This lovely flowering shrub is a desert rose, and I am sorry but I can't remember its proper name. I know I have another photo somewhere with the proper name on it, but I think I have about a thousand images stored now of flowers in the Gardens and I have not catalogued them properly - never enough time - (and always lots of much more interesting things which of course need doing right this instant).

These two kookaburras make their home in one of the wharf logs which are in the shade garden. they have had a couple of successful breedings but I don't think they have tried this summer yet.

I love these cycads, especially now they are all getting their new shoots. One (not pictured) is over 700 years old. it was donated to the Gardens when some graziers were clearing country on their cattle property south of Mackay. This is much better than just destroying it. I love asking school groups how old they think it is, some of the answers are so funny, and range from 10 years to a million!

On my way home I had to take a photo of these gorgeous orchids growing in my next door neighbour's garden. I have no idea what their name is, I only know they came from rainforest in far north Queensland.
I think I had better go and rescue stuff from my workroom, Bill is being very rude about not being able to see a flat surface in there at all! Mind you, I think he was just hoping to find one in there to do some work of his own, there is absolutely no flat surface available in the office - and that is not my fault (or not much anyway).
Hopefully there will be some samples of Maggie's course to show soon.

Sunday, 9 November 2008

Of souvenirs and moths

I really want to get stuck into the online course for Maggie's book, but I need to keep sewing souvenirs to sell at the Botanic Gardens - they keep running out!! These are just some of the Christmas decorations I have been doing, and some of the bookmarks, which are always very popular. Glasses cases and the fairy shoes disappear as fast as I get them there also. Nice to know my work is wanted, but I can't keep up!
While I was doing my roster in the visitors centre at the Gardens today we were visited by this gorgeous moth. We thought it was a butterfly at first, but some research showed it is Alcides metauris a very large daytime flying moth. Its wingspan would have been about 3.5 inches.

The colours on its wings are really a lot more colourful than the photo shows, but they didn't show up inside the building.

Then we waw another one flying around just outside - one of their foodsource vines grows nearby. This picture shows the underside, just as spectacular and quite different from the topside.

This is taken showing the top side of the moth on the tree. It was hard to get a proper focus as the very bright daylight was just behind it all the time. We had attracted several other photographers by this time, so there was quite a battery of cameras snapping away.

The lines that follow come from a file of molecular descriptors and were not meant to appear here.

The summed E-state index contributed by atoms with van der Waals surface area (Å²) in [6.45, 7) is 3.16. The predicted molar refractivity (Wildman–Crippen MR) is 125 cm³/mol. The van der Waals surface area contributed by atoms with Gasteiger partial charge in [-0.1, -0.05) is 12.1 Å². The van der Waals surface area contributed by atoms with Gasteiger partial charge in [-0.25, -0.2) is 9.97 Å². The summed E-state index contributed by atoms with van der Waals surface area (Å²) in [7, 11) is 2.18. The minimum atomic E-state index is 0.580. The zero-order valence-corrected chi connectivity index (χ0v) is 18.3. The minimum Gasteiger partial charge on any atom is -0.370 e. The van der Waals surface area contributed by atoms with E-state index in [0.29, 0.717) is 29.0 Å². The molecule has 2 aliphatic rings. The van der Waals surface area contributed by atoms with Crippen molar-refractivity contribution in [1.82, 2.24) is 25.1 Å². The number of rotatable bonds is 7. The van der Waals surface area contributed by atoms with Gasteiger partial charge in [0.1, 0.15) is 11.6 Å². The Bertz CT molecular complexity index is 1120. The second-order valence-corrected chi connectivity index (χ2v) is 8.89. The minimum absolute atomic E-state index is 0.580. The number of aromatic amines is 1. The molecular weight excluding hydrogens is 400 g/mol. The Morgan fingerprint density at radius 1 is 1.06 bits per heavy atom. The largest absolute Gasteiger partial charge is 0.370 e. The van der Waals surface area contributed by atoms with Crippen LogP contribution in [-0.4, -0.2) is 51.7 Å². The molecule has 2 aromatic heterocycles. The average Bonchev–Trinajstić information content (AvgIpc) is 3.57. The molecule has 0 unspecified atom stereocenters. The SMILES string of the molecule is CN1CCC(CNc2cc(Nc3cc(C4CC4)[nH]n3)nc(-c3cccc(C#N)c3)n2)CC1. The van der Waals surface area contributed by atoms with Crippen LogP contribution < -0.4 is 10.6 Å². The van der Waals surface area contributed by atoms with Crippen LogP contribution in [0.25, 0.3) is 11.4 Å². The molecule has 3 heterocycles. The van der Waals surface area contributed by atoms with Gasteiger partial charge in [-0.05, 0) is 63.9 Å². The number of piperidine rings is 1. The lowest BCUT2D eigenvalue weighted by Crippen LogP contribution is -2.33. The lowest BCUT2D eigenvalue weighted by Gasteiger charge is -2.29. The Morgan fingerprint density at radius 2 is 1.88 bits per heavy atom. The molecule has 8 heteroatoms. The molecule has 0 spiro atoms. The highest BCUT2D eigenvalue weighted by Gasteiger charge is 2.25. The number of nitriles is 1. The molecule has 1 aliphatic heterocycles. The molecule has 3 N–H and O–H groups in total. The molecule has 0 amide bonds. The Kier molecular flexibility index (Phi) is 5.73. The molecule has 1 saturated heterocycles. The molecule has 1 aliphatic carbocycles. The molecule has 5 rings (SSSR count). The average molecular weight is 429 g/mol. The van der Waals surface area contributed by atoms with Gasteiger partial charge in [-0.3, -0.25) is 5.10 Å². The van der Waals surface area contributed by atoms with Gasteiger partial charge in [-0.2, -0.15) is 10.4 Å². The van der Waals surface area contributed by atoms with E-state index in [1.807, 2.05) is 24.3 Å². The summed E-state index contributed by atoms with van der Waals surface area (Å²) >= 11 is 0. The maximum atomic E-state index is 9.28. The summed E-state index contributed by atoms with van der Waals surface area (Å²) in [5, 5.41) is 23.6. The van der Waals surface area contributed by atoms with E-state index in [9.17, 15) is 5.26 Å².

There is a photographic competition running at the Gardens for a photo to be selected for a postcard, so it will be interesting to see if our moth turns up on any of them. They are a tropical breed and I think this is about as far south as you can expect to see them.
We have at last had a little bit of rain so my catalogues being killed in the garden beds here have been watered from the sky above, rather than depending on the hose! they are in various stages of disintegration and looking pretty disgusting by now.........ah well, no doubt we will find out more before they disappear completely.
Should have some photos to show tomorrow or the next day of what I have been doing, then back to more fairy shoes.

Tuesday, 4 November 2008

Apologies and some ATCs

First up I really want to apologise to Maggi to whom I gave an award in my last blog. If you clicked on the link for Gini you would have arrived at Maggi's blog. Sorry for my poor computer skills. I tried unsuccessfully to edit the post, then gave up in disgust and decided the best thing is just to start a new post!

This lovely ATC below is alnother one in the embellisher course swap and is from Sylvia who does not have a blog. I love all the subtle shading she has done.

This next one is quite different, from Marianne in Western Australia, she does not have a blog either. Marianne thought it was not very inspiring, but I love it.
Marianne placed her ATC inside this lovely card which is also made by her. It is a print from an original drawing of the Karri forest at Boranup in SW Western Australia.

Today is Melbourne Cup day in Australia, the race which stops a nation, but it doesn't stop too much in this household. I don't bother with Melbourne Cup luncheons these days, prefer to have prawns and a glass of wine at home where we can watch the race on our own TV, and also hear it! I have never been able to hear above the chatter when I have been at a large lunch!
Not anything to show you of mine today. I am experimenting with bits of Maggie's new book, and am also thinking about what to do with the cataloguekiller online lessons - they are very exciting. More later.